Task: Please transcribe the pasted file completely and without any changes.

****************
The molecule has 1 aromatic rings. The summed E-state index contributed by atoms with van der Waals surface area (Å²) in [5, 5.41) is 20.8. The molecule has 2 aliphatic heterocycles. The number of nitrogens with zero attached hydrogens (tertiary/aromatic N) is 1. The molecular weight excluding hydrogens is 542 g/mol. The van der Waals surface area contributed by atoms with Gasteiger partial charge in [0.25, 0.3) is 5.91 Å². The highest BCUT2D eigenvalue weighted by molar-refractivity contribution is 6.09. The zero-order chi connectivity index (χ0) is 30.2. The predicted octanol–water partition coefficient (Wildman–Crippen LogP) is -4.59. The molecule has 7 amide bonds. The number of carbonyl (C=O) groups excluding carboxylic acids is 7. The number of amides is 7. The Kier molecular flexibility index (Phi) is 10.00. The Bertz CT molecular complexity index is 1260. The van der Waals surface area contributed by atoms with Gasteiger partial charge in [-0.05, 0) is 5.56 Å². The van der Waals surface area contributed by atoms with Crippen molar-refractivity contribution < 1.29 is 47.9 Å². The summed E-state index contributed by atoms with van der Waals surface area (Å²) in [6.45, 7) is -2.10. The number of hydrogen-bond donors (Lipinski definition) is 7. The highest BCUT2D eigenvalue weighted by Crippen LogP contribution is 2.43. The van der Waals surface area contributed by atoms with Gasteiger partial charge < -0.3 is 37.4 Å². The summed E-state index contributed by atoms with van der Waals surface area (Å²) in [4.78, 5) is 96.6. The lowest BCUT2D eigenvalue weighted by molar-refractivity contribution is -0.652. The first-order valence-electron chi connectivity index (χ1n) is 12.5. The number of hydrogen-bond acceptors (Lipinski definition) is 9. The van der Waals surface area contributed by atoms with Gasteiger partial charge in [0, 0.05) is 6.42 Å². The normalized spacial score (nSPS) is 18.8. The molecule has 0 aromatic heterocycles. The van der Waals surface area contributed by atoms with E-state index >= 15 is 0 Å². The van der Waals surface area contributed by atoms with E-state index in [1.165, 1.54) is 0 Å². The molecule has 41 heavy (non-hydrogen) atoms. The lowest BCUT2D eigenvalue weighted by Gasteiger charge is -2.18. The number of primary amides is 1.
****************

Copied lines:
The molecule has 1 aromatic rings. The summed E-state index contributed by atoms with van der Waals surface area (Å²) in [5, 5.41) is 20.8. The molecule has 2 aliphatic heterocycles. The number of nitrogens with zero attached hydrogens (tertiary/aromatic N) is 1. The molecular weight excluding hydrogens is 542 g/mol. The van der Waals surface area contributed by atoms with Gasteiger partial charge in [0.25, 0.3) is 5.91 Å². The highest BCUT2D eigenvalue weighted by molar-refractivity contribution is 6.09. The zero-order chi connectivity index (χ0) is 30.2. The predicted octanol–water partition coefficient (Wildman–Crippen LogP) is -4.59. The molecule has 7 amide bonds. The number of carbonyl (C=O) groups excluding carboxylic acids is 7. The number of amides is 7. The Kier molecular flexibility index (Phi) is 10.00. The Bertz CT molecular complexity index is 1260. The van der Waals surface area contributed by atoms with Gasteiger partial charge in [-0.05, 0) is 5.56 Å². The van der Waals surface area contributed by atoms with Crippen molar-refractivity contribution < 1.29 is 47.9 Å². The summed E-state index contributed by atoms with van der Waals surface area (Å²) in [6.45, 7) is -2.10. The number of hydrogen-bond donors (Lipinski definition) is 7. The highest BCUT2D eigenvalue weighted by Crippen LogP contribution is 2.43. The van der Waals surface area contributed by atoms with Gasteiger partial charge < -0.3 is 37.4 Å². The summed E-state index contributed by atoms with van der Waals surface area (Å²) in [4.78, 5) is 96.6. The lowest BCUT2D eigenvalue weighted by molar-refractivity contribution is -0.652. The first-order valence-electron chi connectivity index (χ1n) is 12.5. The number of hydrogen-bond acceptors (Lipinski definition) is 9. The van der Waals surface area contributed by atoms with Gasteiger partial charge in [0, 0.05) is 6.42 Å². The normalized spacial score (nSPS) is 18.8. The molecule has 0 aromatic heterocycles. The van der Waals surface area contributed by atoms with E-state index >= 15 is 0 Å². The van der Waals surface area contributed by atoms with E-state index in [1.165, 1.54) is 0 Å². The molecule has 41 heavy (non-hydrogen) atoms. The lowest BCUT2D eigenvalue weighted by Gasteiger charge is -2.18. The number of primary amides is 1.